OF the 5,000 medicines procured for use in Papua New Guinea , only 80 are tested for quality assurance by the Health Department, a public inquiry has revealed.
The joint inquiry into the Health Department is by the Special Parliamentary Committee on Public Sector Reform and the Permanent Parliamentary Committee on Public Accounts.
East Sepik Governor Allan Bird said there were two distinct branches (pharmaceutical standard services and medical supply and distribution) that dealt with medicine quality and assuming medicines came in batches how often the branch conducted quality test.
Health Department technical adviser, quality, Graham Wavimbukie said testing was not the only option to check quality of medicines as it was an end to end process that looked at other things as well.
“Testing is only one part of the quality assurance,” he said.
“In the branch, we have product registration (deals with import permit) where we have to register all medicine coming in and then we have GMP (good manufacturing practice) clearance for the manufacturers and afterwards when the product is on the market then we can do sampling and testing and that’s where the lab comes in.
“So far, we have done 80 samples as part of process of getting the lab established and start running testing in the country.”
Wavimbukie said the lab was opened in 2017, but technically it was not in a position to start tests as requirements for competence had to be satisfied, equipment needed to qualify to International Standardisation Organistion (ISO) ABD World Health Organisation standards including followed by the accumulation of training data for two years.
“So it took a while for us to get to a point where we were able to sample and test.”
Wavimbukie said in the catalogue there were about 1,500 pharmaceuticals alone but in the entire catalogue it’s about 5,000 items, hence it is not really sufficient to conduct only 80 samplings.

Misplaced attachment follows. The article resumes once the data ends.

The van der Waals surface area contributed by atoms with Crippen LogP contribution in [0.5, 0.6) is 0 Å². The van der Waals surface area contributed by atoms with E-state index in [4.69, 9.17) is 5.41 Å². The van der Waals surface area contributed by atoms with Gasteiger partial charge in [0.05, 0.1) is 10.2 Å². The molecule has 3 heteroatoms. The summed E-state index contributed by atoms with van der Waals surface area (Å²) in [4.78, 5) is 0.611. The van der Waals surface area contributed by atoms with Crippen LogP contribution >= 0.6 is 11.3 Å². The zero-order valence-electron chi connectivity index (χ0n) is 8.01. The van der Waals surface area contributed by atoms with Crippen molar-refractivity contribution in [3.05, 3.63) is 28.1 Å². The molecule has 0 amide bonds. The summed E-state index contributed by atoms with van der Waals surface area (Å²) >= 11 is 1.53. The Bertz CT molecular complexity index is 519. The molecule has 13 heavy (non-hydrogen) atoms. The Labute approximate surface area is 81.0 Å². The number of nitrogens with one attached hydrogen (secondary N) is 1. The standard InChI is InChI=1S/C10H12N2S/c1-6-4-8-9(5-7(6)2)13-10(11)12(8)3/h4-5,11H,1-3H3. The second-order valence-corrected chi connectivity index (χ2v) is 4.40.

“We would like to test as much as we can.
“In theory, you can do that but in practice, that’s not really possible.”
Wavimbukie said there was a routine requirement to run sampling but if there was an issue in the hospital or the doctor was not satisfied with the treatment outcome, then that can prompt testing to be done.
Chair urges Health Dept to address bribery claims
CHAIRMAN of the Permanent Parliamentary Committee on Public Accounts Aiye Tambua says the Health Department must deal with staff that have been alleged to accept bribes in the medicine procurement and supply process.
He said this during the joint public inquiry into the Health Department with the Special Parliamentary Committee on Public Sector Reform yesterday.
Tambua said this inquiry started because of the gross amount of complaints and other issues arising within the department and the nature of contracts delivered, part of which was the procurement system.
He said there were two allegations regarding department staff involved in certain issues which were not deemed legal and going against the Public Service Management Act.
He said the first was the allegation by Global Customers that certain officers in the department received bribes.
He said the second was allegation of certain staff issued a catering contract of K600,000 and now that staff had been promoted.
Tambua asked Health secretary Dr Osborne Liko about what was done to address those issues.
Dr Liko said the staff who was implicated in the allegations of bribery went through fraud squad investigations but due to so many other reasons, including the Coronavirus (Covid-19), there was a delay so the staff went to the Public Service Commission and was reinstated.